Waukesha Student Who Pointed Pellet Gun At Police Charged

Complaint: Student Was Tired Of Being Picked On

Waukesha South High School
School buses and vehicles of guardians and parents crowd the streets surrounding and parking lot of Waukesha South High School after reports of a shooting inside the high school Monday, Dec. 2, 2019. Corrinne Hess/WPR

The Waukesha South High School student who was shot last week by a Waukesha police officer after allegedly pointing a pellet gun at another student’s head said he was “tired of being picked on,” according to a criminal complaint filed Monday.

Tyrone Smith, who turned 18 on Friday, has been charged with: felony second-degree recklessly endangering safety, use of a dangerous weapon; and misdemeanors resisting or obstructing an officer; disorderly conduct, use of a dangerous weapon; and possession of a dangerous weapon on school premises.

Smith told police he brought the pellet gun to school to scare students he said were bullying him, according to the criminal complaint. Smith said he was angry, thinking about his brother, who was killed in 2017. This same brother brought a gun to Waukesha South in 2015 and shot it into the ground, according to the complaint.

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On the morning of Monday, Dec. 2 Smith came to school with a pellet gun and brought it to his classroom. After pulling out the pellet gun in the room — causing students to flee the room — Smith said his teacher Brett Hart told him, “You don’t need to do this,” according to the complaint.

A school resource officer came to the room and helped clear students out of the classroom. Smith said the school resource officer told him to get on the ground, but he refused.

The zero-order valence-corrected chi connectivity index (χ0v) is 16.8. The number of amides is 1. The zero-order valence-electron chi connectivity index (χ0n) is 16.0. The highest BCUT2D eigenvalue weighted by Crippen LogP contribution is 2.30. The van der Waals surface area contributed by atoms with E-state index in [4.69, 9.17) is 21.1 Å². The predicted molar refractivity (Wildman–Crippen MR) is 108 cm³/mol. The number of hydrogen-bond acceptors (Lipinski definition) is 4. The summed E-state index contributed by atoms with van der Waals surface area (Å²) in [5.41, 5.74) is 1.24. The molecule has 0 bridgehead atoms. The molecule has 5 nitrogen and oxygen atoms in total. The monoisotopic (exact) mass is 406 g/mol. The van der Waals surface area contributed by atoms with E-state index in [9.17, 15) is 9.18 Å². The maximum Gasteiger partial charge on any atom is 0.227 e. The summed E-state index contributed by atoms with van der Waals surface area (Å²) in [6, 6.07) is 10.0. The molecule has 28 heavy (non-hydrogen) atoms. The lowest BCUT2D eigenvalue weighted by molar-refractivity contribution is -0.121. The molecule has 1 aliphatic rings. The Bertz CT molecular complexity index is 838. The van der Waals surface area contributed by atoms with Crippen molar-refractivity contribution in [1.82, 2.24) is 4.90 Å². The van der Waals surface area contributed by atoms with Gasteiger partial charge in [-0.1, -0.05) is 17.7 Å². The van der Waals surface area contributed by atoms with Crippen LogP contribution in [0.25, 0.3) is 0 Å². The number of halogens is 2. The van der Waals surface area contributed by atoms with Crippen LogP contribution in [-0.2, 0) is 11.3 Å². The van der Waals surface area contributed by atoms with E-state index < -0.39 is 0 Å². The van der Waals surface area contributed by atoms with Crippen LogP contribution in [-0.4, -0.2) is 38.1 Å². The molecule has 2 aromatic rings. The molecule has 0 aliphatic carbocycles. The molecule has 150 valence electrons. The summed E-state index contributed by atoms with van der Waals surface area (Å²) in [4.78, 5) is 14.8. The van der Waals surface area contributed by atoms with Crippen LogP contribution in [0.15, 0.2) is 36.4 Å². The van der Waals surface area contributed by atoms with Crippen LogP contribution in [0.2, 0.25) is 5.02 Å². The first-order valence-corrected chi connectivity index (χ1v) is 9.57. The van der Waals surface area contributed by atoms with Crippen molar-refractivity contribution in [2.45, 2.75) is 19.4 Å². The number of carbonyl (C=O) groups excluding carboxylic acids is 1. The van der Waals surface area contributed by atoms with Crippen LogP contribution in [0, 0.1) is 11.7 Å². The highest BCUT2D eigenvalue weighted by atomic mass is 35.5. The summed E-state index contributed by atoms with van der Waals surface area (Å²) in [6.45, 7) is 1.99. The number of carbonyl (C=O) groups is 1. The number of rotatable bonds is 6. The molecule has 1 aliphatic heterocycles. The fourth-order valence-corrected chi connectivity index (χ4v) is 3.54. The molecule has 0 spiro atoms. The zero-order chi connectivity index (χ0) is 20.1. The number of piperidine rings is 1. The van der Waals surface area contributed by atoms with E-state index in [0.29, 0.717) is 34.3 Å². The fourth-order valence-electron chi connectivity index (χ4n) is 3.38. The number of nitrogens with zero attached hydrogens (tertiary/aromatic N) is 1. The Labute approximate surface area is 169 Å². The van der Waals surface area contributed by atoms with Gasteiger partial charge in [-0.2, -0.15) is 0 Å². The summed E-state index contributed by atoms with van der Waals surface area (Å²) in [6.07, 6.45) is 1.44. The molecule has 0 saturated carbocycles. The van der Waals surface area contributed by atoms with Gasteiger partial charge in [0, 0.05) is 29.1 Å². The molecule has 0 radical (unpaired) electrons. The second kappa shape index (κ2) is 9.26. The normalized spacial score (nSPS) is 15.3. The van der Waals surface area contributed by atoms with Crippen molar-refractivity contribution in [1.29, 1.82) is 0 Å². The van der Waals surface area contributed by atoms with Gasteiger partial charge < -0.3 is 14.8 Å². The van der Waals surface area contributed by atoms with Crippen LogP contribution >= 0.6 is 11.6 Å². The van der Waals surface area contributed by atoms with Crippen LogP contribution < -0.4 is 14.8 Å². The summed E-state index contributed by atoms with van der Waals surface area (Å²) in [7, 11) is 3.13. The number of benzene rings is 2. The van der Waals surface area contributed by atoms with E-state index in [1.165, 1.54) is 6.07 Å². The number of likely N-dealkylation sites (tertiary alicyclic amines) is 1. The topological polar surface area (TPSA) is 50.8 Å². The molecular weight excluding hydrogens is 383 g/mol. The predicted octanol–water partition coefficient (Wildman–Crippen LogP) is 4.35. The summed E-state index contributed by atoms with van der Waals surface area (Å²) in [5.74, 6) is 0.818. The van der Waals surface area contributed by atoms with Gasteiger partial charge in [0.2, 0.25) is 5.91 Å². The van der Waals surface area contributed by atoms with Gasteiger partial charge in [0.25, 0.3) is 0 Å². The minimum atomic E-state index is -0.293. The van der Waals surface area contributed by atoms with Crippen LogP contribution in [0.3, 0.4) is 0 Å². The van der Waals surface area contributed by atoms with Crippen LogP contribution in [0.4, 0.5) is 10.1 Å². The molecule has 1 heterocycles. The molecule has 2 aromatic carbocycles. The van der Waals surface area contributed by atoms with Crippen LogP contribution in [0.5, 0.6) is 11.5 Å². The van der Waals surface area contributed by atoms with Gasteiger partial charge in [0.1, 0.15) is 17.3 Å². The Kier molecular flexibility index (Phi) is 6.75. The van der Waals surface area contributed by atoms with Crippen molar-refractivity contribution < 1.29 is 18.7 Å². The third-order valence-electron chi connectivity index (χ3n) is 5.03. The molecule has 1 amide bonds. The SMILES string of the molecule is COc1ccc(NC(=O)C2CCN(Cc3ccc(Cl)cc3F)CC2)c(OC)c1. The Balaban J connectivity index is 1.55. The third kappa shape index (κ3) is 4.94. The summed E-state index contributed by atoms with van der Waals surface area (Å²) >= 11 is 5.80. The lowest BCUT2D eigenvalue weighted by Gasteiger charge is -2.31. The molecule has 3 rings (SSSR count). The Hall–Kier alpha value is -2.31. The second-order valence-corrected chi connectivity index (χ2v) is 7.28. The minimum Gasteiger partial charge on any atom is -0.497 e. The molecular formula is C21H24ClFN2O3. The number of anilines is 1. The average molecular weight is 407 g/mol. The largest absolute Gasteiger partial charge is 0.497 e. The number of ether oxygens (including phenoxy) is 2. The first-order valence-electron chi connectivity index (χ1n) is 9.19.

About four of five minutes later, Waukesha Sgt. Brady Esser, an 11-year veteran of the department, entered the room and told Smith to remove his hands slowly from his sweatshirt pocket, according to the complaint. Esser said Smith moved his hands too quickly with the gun in his hands.

Esser said he feared for his life and was forced to shoot.

Smith said he immediately felt a sharp pain in his right arm. Smith was shot in the thigh and twice in the bicep. Smith was taken to Children’s Wisconsin where he underwent surgery and has since been released.

Smith told police he was sorry and knew it was wrong to bring a gun to school, according to the complaint.

Waukesha police are not addressing the timing of the gunshot, or questions regarding whether Hart had Smith restrained when officers entered the room.

Smith is eligible for a public defender, and an attorney has not been appointed for him yet. He appeared in Waukesha County Court on Monday and is due back in court Tuesday, Dec. 17.

Teacher’s Involvement

There have been multiple media reports that Hart, who has been a special education teacher for more than 20 years, was involved in restraining Smith before police arrived.

Hart’s wife wrote on her Facebook page she was proud of her husband’s involvement:

“He restrained the student until police officers arrived. Brett isn’t supposed to say much …,” she wrote.

During a press conference last week, the Waukesha Police Department would not confirm Hart’s involvement. Capt. Dan Baumann would only say, “To that teacher. Thank you.”

When asked by WPR last week to comment on Hart’s involvement and when he stopped restraining Smith, Baumann and Police Chief Russell Jack refused to comment.

“Your email is a confirmation as to why we are extremely responsible when we release information,” Baumann said via email. “For people including media outlets to chase stories or run something that has not been vetted and verified on a multi-level approach is irresponsible. When we have thoroughly investigated all the actions of those involved students and staff we will release more information.”

The day after the Waukesha school shooting, Oshkosh West High School resource officer Mike Wissink shot and wounded a 16-year-old student after the boy stabbed him in his office. No charges have been filed in that case.